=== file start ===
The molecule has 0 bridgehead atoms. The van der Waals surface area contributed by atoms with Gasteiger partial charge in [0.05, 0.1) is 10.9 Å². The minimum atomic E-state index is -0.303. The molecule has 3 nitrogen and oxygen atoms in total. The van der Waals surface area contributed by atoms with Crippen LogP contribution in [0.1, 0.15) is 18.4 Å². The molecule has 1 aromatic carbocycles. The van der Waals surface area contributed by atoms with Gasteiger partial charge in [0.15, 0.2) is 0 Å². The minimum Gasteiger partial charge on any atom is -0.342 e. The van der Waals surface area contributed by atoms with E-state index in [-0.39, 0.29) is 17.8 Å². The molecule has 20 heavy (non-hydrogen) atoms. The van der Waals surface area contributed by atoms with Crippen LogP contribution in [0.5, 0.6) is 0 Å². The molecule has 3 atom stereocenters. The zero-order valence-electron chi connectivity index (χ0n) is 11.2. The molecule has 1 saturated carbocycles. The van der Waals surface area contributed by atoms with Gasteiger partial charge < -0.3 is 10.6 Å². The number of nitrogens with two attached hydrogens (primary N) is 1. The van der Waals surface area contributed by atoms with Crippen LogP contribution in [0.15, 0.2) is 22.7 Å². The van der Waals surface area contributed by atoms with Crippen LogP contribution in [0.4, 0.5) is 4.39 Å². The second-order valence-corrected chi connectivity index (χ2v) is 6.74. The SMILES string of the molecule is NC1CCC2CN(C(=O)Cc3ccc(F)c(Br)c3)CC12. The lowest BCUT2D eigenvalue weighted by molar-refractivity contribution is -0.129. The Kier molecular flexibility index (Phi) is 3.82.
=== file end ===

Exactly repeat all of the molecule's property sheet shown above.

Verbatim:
The molecule has 0 bridgehead atoms. The van der Waals surface area contributed by atoms with Gasteiger partial charge in [0.05, 0.1) is 10.9 Å². The minimum atomic E-state index is -0.303. The molecule has 3 nitrogen and oxygen atoms in total. The van der Waals surface area contributed by atoms with Crippen LogP contribution in [0.1, 0.15) is 18.4 Å². The molecule has 1 aromatic carbocycles. The van der Waals surface area contributed by atoms with Gasteiger partial charge in [0.15, 0.2) is 0 Å². The minimum Gasteiger partial charge on any atom is -0.342 e. The van der Waals surface area contributed by atoms with E-state index in [-0.39, 0.29) is 17.8 Å². The molecule has 20 heavy (non-hydrogen) atoms. The van der Waals surface area contributed by atoms with Crippen LogP contribution in [0.5, 0.6) is 0 Å². The molecule has 3 atom stereocenters. The zero-order valence-electron chi connectivity index (χ0n) is 11.2. The molecule has 1 saturated carbocycles. The van der Waals surface area contributed by atoms with Gasteiger partial charge < -0.3 is 10.6 Å². The number of nitrogens with two attached hydrogens (primary N) is 1. The van der Waals surface area contributed by atoms with Crippen LogP contribution in [0.15, 0.2) is 22.7 Å². The van der Waals surface area contributed by atoms with Crippen LogP contribution in [0.4, 0.5) is 4.39 Å². The second-order valence-corrected chi connectivity index (χ2v) is 6.74. The SMILES string of the molecule is NC1CCC2CN(C(=O)Cc3ccc(F)c(Br)c3)CC12. The lowest BCUT2D eigenvalue weighted by molar-refractivity contribution is -0.129. The Kier molecular flexibility index (Phi) is 3.82.